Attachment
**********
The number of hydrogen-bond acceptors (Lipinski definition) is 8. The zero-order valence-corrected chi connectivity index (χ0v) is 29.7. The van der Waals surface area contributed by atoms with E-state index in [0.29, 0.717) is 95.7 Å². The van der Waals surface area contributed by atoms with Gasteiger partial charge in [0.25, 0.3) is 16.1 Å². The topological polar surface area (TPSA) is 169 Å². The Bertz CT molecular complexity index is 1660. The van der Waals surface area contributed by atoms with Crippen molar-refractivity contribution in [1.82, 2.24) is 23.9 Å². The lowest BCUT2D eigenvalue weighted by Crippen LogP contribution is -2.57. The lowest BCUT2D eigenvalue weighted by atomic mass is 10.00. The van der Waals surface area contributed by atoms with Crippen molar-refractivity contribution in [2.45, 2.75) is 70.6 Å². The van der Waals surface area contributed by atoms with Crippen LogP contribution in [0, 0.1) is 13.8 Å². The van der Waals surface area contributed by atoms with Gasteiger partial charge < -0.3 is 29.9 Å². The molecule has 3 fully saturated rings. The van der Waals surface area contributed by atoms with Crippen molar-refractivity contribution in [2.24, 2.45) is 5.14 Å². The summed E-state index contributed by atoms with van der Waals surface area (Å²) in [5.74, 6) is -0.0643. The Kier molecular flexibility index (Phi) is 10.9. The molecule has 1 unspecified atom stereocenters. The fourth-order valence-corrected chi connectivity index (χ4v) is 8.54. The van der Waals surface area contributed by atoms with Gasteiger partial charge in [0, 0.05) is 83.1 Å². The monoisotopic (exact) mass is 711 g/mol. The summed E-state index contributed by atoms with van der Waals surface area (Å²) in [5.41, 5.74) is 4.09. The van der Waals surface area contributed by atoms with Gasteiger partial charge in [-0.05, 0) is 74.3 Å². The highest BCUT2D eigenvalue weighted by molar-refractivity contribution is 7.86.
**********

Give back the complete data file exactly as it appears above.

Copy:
The number of hydrogen-bond acceptors (Lipinski definition) is 8. The zero-order valence-corrected chi connectivity index (χ0v) is 29.7. The van der Waals surface area contributed by atoms with E-state index in [0.29, 0.717) is 95.7 Å². The van der Waals surface area contributed by atoms with Gasteiger partial charge in [0.25, 0.3) is 16.1 Å². The topological polar surface area (TPSA) is 169 Å². The Bertz CT molecular complexity index is 1660. The van der Waals surface area contributed by atoms with Crippen molar-refractivity contribution in [1.82, 2.24) is 23.9 Å². The lowest BCUT2D eigenvalue weighted by Crippen LogP contribution is -2.57. The lowest BCUT2D eigenvalue weighted by atomic mass is 10.00. The van der Waals surface area contributed by atoms with Crippen molar-refractivity contribution in [2.45, 2.75) is 70.6 Å². The van der Waals surface area contributed by atoms with Crippen LogP contribution in [0, 0.1) is 13.8 Å². The van der Waals surface area contributed by atoms with Gasteiger partial charge < -0.3 is 29.9 Å². The molecule has 3 fully saturated rings. The van der Waals surface area contributed by atoms with Crippen molar-refractivity contribution in [2.24, 2.45) is 5.14 Å². The summed E-state index contributed by atoms with van der Waals surface area (Å²) in [5.74, 6) is -0.0643. The Kier molecular flexibility index (Phi) is 10.9. The molecule has 1 unspecified atom stereocenters. The fourth-order valence-corrected chi connectivity index (χ4v) is 8.54. The van der Waals surface area contributed by atoms with Gasteiger partial charge in [0, 0.05) is 83.1 Å². The monoisotopic (exact) mass is 711 g/mol. The summed E-state index contributed by atoms with van der Waals surface area (Å²) in [5.41, 5.74) is 4.09. The van der Waals surface area contributed by atoms with Gasteiger partial charge in [-0.05, 0) is 74.3 Å². The highest BCUT2D eigenvalue weighted by molar-refractivity contribution is 7.86.